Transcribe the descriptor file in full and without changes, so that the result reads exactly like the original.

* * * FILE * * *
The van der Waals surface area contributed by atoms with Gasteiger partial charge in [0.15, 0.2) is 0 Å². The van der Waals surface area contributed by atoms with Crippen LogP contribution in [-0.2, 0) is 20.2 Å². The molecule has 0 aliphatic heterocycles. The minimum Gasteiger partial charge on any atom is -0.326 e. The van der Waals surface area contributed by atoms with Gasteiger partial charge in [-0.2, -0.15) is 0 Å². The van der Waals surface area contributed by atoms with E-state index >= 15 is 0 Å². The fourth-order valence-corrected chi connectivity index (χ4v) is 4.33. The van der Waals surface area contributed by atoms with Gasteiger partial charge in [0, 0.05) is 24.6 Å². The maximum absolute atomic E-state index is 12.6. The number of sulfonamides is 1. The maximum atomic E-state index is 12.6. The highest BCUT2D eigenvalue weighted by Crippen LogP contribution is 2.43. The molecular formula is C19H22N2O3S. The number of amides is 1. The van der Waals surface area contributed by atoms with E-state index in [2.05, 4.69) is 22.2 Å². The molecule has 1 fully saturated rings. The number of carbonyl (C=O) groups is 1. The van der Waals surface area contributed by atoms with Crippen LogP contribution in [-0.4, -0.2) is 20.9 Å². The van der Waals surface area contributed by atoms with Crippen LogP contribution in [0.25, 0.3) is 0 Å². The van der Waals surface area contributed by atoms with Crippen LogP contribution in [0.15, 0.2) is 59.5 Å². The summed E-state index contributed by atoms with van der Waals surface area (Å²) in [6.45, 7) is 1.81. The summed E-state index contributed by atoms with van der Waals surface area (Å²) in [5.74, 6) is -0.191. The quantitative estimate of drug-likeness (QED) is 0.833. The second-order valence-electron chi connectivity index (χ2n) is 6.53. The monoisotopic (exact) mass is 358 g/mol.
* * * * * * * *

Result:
The van der Waals surface area contributed by atoms with Gasteiger partial charge in [0.15, 0.2) is 0 Å². The van der Waals surface area contributed by atoms with Crippen LogP contribution in [-0.2, 0) is 20.2 Å². The molecule has 0 aliphatic heterocycles. The minimum Gasteiger partial charge on any atom is -0.326 e. The van der Waals surface area contributed by atoms with Gasteiger partial charge in [-0.2, -0.15) is 0 Å². The van der Waals surface area contributed by atoms with E-state index >= 15 is 0 Å². The fourth-order valence-corrected chi connectivity index (χ4v) is 4.33. The van der Waals surface area contributed by atoms with Gasteiger partial charge in [0, 0.05) is 24.6 Å². The maximum absolute atomic E-state index is 12.6. The number of sulfonamides is 1. The maximum atomic E-state index is 12.6. The highest BCUT2D eigenvalue weighted by Crippen LogP contribution is 2.43. The molecular formula is C19H22N2O3S. The number of amides is 1. The van der Waals surface area contributed by atoms with E-state index in [2.05, 4.69) is 22.2 Å². The molecule has 1 fully saturated rings. The number of carbonyl (C=O) groups is 1. The van der Waals surface area contributed by atoms with Crippen LogP contribution in [-0.4, -0.2) is 20.9 Å². The van der Waals surface area contributed by atoms with Crippen LogP contribution in [0.25, 0.3) is 0 Å². The van der Waals surface area contributed by atoms with Crippen LogP contribution in [0.15, 0.2) is 59.5 Å². The summed E-state index contributed by atoms with van der Waals surface area (Å²) in [6.45, 7) is 1.81. The summed E-state index contributed by atoms with van der Waals surface area (Å²) in [5.74, 6) is -0.191. The quantitative estimate of drug-likeness (QED) is 0.833. The second-order valence-electron chi connectivity index (χ2n) is 6.53. The monoisotopic (exact) mass is 358 g/mol.